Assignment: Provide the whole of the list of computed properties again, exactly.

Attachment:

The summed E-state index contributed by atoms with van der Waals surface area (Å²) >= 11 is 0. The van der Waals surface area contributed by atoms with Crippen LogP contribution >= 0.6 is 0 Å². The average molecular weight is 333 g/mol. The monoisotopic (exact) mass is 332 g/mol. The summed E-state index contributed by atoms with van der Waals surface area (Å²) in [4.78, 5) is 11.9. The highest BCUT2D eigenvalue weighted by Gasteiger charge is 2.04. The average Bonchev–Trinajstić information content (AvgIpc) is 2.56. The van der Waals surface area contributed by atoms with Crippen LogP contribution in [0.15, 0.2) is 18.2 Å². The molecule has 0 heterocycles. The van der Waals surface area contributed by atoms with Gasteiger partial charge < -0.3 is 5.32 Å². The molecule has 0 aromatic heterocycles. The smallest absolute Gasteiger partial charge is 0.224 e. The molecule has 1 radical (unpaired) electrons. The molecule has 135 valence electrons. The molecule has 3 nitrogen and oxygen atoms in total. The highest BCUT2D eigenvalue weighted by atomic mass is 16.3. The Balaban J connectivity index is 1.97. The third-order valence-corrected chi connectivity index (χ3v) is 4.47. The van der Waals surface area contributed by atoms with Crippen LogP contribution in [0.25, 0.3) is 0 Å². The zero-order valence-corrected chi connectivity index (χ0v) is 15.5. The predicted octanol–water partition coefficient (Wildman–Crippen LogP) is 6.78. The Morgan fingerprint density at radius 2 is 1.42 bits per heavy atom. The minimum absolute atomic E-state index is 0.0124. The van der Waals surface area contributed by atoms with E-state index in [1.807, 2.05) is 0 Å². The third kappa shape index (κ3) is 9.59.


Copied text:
The summed E-state index contributed by atoms with van der Waals surface area (Å²) >= 11 is 0. The van der Waals surface area contributed by atoms with Crippen LogP contribution >= 0.6 is 0 Å². The average molecular weight is 333 g/mol. The monoisotopic (exact) mass is 332 g/mol. The summed E-state index contributed by atoms with van der Waals surface area (Å²) in [4.78, 5) is 11.9. The highest BCUT2D eigenvalue weighted by Gasteiger charge is 2.04. The average Bonchev–Trinajstić information content (AvgIpc) is 2.56. The van der Waals surface area contributed by atoms with Crippen LogP contribution in [0.15, 0.2) is 18.2 Å². The molecule has 0 heterocycles. The van der Waals surface area contributed by atoms with Gasteiger partial charge < -0.3 is 5.32 Å². The molecule has 0 aromatic heterocycles. The smallest absolute Gasteiger partial charge is 0.224 e. The molecule has 1 radical (unpaired) electrons. The molecule has 135 valence electrons. The molecule has 3 nitrogen and oxygen atoms in total. The highest BCUT2D eigenvalue weighted by atomic mass is 16.3. The Balaban J connectivity index is 1.97. The third-order valence-corrected chi connectivity index (χ3v) is 4.47. The van der Waals surface area contributed by atoms with Crippen LogP contribution in [0.25, 0.3) is 0 Å². The zero-order valence-corrected chi connectivity index (χ0v) is 15.5. The predicted octanol–water partition coefficient (Wildman–Crippen LogP) is 6.78. The Morgan fingerprint density at radius 2 is 1.42 bits per heavy atom. The minimum absolute atomic E-state index is 0.0124. The van der Waals surface area contributed by atoms with E-state index in [1.807, 2.05) is 0 Å². The third kappa shape index (κ3) is 9.59.